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LAC

2nd June – Line of Actual Control

A phantom called the ‘Line of Actual Control’ (LAC)

At the heart of India’s and China’s continued inability to make meaningful progress on the boundary issue (LAC) are four agreements — signed in September 1993, November 1996, April 2005 and October 2013 — between the two countries.

Ironically, India and China keep referring to these agreements as the bedrock of the vision of progress on the boundary question. Unfortunately, these are deeply flawed agreements and make the quest for settlement of the boundary question at best a strategic illusion and at worst a cynical diplomatic parlour trick. Here’s how.

LAC – the premise of all boundary agreements –

  • According to the 1993 agreement (on the maintenance of peace and tranquility along the Line of Actual Control (LAC) in the India-China border areas), “pending an ultimate solution”, “the two sides shall strictly respect and observe the LAC between the two sides… No activities of either side shall overstep the LAC”.
  • Further, both the 1993 and the 1996 agreement (on confidence-building measures in the military field along the LAC) say they “will reduce or limit their respective military forces within mutually agreed geographical zones along the LAC.” This was to apply to major categories of armaments and cover various other aspects as well, including air intrusions “within ten kilometres along the LAC”.

Where is the LAC?

  • The specification of this LAC as the starting point and the central focus has made several key stipulations and articles of the four agreements effectively inoperable for more than a quarter of a century.
  • Article XII of the 1996 agreement, for instance, says, “This agreement is subject to ratification and shall enter into force on the date of exchange of instruments of ratification.” It is not clear if and when that happened.
  • Astonishingly, nowhere in the 1993 agreement is there the provision to recognise the existing lines of deployment of the respective armies, as they were in 1993. The agreement does not reflect any attempt to have each side recognise the other’s line of deployment of troops at the time it was signed.
  • If both armies are to respect the LAC, where is the line? The ambiguity over the LAC has brought a prolonged sense of unease and uncertainty and thus exponentially contributed to the military build-up in those areas. The absence of a definition of this line allows ever new and surreptitious advances on the ground.

LAC – an imaginary line –

  • In effect, in the eastern sector, where the Chinese have not accepted the loosely defined McMahon line which follows the principle of watershed, and in the western sector the LAC is two hypothetical lines.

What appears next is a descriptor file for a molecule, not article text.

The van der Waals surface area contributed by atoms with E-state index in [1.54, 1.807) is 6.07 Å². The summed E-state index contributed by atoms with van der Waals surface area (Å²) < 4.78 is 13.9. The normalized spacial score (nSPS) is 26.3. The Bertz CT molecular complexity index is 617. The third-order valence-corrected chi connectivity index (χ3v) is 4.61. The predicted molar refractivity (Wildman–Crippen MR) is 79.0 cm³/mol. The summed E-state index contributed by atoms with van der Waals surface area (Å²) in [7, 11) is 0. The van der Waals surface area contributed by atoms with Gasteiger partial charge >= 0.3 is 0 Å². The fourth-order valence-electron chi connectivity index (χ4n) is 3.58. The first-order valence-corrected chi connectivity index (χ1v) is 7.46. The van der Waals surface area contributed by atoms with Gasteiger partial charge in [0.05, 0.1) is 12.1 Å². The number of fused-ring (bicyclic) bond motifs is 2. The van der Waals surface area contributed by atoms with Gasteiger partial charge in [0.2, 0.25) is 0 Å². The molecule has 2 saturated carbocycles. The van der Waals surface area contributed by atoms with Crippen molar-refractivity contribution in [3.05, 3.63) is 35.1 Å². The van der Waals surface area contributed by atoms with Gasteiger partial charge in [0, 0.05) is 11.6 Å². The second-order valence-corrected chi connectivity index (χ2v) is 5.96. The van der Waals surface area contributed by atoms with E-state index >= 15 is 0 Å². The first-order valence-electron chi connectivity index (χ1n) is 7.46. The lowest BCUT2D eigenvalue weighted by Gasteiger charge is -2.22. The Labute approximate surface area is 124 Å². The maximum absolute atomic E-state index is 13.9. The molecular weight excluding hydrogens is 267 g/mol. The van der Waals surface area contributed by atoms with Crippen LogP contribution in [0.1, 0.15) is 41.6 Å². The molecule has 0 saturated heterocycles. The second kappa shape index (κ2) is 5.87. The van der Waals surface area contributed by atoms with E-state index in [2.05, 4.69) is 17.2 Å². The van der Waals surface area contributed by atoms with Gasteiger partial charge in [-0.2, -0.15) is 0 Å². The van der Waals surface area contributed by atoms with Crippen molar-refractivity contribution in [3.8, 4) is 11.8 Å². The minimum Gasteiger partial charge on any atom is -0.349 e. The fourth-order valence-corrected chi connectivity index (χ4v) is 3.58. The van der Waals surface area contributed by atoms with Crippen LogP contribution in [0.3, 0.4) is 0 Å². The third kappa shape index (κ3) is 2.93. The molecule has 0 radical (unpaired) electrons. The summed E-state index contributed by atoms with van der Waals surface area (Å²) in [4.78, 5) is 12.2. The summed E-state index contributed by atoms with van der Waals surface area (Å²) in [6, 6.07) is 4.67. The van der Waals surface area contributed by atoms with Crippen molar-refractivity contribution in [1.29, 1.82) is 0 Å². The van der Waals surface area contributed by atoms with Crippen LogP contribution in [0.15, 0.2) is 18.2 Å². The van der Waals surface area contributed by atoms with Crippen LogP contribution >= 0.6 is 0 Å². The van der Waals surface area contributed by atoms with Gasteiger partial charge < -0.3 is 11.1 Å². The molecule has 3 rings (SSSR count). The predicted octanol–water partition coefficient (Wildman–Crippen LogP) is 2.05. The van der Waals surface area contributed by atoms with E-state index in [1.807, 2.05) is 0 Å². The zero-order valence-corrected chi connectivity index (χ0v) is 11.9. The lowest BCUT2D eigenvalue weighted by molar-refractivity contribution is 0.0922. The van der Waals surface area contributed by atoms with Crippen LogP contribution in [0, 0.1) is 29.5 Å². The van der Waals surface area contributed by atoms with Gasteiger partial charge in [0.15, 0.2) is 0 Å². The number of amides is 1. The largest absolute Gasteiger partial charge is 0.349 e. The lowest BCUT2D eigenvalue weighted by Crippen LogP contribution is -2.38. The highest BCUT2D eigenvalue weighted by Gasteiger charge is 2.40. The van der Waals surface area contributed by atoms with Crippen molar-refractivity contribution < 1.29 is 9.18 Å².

• Indian imagination – The first is what Indian troops consider the extent to which they can dominate through patrols, which is well beyond the point where they are actually deployed and present.
  • Chinese imagination – The second is what the Chinese think they effectively control, which is well south of the line they were positioned at in 1993.

Did India-China make an attempt to define the LAC?

  • The exchange of maps in the middle sector were made where divergences were the least, i.e., the existing line and the Chinese and Indian idea of the LAC were more or less the same (in 2002).
  • In 2003, it had been agreed that both sides would exchange maps to an agreed scale on each sides perceptions of the location of the LAC in the western sector.
  • The idea was to superimpose the maps to see where the perceptions converged and, crucially, where they diverged. Due to the contentious nature of the sector, it would provide a starting point, not the end point, to discuss how to reconcile divergences presumed to be significant, given Chinese military behaviour on the ground there.
  • Chinese representative Wang Yi took the map, gave it a long, hard look, and wordlessly returned it. He provided no reason for his action. The meeting effectively ended there. In hindsight, it is obvious that Mr. Wang didn’t think the map was in Chinese interests. Apparently, New Delhi’s claim with regard to the LAC in the western sector was not acceptable to the Chinese.

Conclusion –

By disregarding the map, China is not bound in any way by New Delhi’s perception of the LAC, and therefore does not have to limit liberty of action. Because the nature of the terrain, deployment, and infrastructure and connectivity asymmetries in the border areas continue to be so starkly in China’s favour that it is clear that the Chinese are in no hurry to settle the boundary question. They see that the cost to India in keeping this question open suits them more than settling the issue.

SourceThe Hindu

QUESTION – With several rounds of discussions over the boundary question between the plenipotentiaries of India and China, the issue of LAC does not seem to be moving forward in the right direction. It is said that the Chinese side wants to keep exploring the strategic leverage that it has with this boundary dispute between the two countries. Explain.

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